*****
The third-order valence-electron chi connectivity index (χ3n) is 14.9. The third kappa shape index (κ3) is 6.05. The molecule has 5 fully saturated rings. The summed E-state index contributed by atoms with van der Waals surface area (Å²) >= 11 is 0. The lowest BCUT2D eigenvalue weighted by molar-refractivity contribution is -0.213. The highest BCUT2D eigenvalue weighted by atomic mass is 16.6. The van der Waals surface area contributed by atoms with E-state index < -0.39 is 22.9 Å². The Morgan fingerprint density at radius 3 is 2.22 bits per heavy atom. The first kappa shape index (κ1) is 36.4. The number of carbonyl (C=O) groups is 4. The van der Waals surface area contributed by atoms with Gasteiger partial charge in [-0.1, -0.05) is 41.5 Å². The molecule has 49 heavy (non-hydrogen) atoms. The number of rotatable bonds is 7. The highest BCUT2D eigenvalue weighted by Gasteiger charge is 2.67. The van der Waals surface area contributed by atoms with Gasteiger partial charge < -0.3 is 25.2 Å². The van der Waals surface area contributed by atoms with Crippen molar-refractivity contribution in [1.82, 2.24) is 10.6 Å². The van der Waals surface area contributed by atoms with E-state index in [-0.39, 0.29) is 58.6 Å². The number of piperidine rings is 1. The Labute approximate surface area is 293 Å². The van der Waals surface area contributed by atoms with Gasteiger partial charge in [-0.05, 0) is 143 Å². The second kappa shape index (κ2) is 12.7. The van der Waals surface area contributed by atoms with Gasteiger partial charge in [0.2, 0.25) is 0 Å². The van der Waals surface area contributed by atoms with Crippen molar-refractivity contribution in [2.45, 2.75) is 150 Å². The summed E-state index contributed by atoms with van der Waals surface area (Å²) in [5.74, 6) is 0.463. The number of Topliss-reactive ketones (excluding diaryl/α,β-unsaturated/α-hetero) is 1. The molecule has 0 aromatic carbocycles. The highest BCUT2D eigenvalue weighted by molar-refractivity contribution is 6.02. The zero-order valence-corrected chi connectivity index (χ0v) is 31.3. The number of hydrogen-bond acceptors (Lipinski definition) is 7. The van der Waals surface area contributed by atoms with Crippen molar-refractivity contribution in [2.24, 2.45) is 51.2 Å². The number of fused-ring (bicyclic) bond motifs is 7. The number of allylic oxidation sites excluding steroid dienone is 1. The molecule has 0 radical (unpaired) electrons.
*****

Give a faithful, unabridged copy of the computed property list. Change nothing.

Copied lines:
The third-order valence-electron chi connectivity index (χ3n) is 14.9. The third kappa shape index (κ3) is 6.05. The molecule has 5 fully saturated rings. The summed E-state index contributed by atoms with van der Waals surface area (Å²) >= 11 is 0. The lowest BCUT2D eigenvalue weighted by molar-refractivity contribution is -0.213. The highest BCUT2D eigenvalue weighted by atomic mass is 16.6. The van der Waals surface area contributed by atoms with E-state index < -0.39 is 22.9 Å². The Morgan fingerprint density at radius 3 is 2.22 bits per heavy atom. The first kappa shape index (κ1) is 36.4. The number of carbonyl (C=O) groups is 4. The van der Waals surface area contributed by atoms with Gasteiger partial charge in [-0.1, -0.05) is 41.5 Å². The molecule has 49 heavy (non-hydrogen) atoms. The number of rotatable bonds is 7. The highest BCUT2D eigenvalue weighted by Gasteiger charge is 2.67. The van der Waals surface area contributed by atoms with Gasteiger partial charge < -0.3 is 25.2 Å². The van der Waals surface area contributed by atoms with Crippen molar-refractivity contribution in [1.82, 2.24) is 10.6 Å². The van der Waals surface area contributed by atoms with E-state index in [-0.39, 0.29) is 58.6 Å². The number of piperidine rings is 1. The Labute approximate surface area is 293 Å². The van der Waals surface area contributed by atoms with Gasteiger partial charge in [-0.05, 0) is 143 Å². The second kappa shape index (κ2) is 12.7. The van der Waals surface area contributed by atoms with Gasteiger partial charge in [0.2, 0.25) is 0 Å². The van der Waals surface area contributed by atoms with Crippen molar-refractivity contribution in [2.45, 2.75) is 150 Å². The summed E-state index contributed by atoms with van der Waals surface area (Å²) in [5.74, 6) is 0.463. The number of Topliss-reactive ketones (excluding diaryl/α,β-unsaturated/α-hetero) is 1. The molecule has 0 aromatic carbocycles. The highest BCUT2D eigenvalue weighted by molar-refractivity contribution is 6.02. The zero-order valence-corrected chi connectivity index (χ0v) is 31.3. The number of hydrogen-bond acceptors (Lipinski definition) is 7. The van der Waals surface area contributed by atoms with Crippen molar-refractivity contribution in [2.24, 2.45) is 51.2 Å². The number of fused-ring (bicyclic) bond motifs is 7. The number of allylic oxidation sites excluding steroid dienone is 1. The molecule has 0 radical (unpaired) electrons.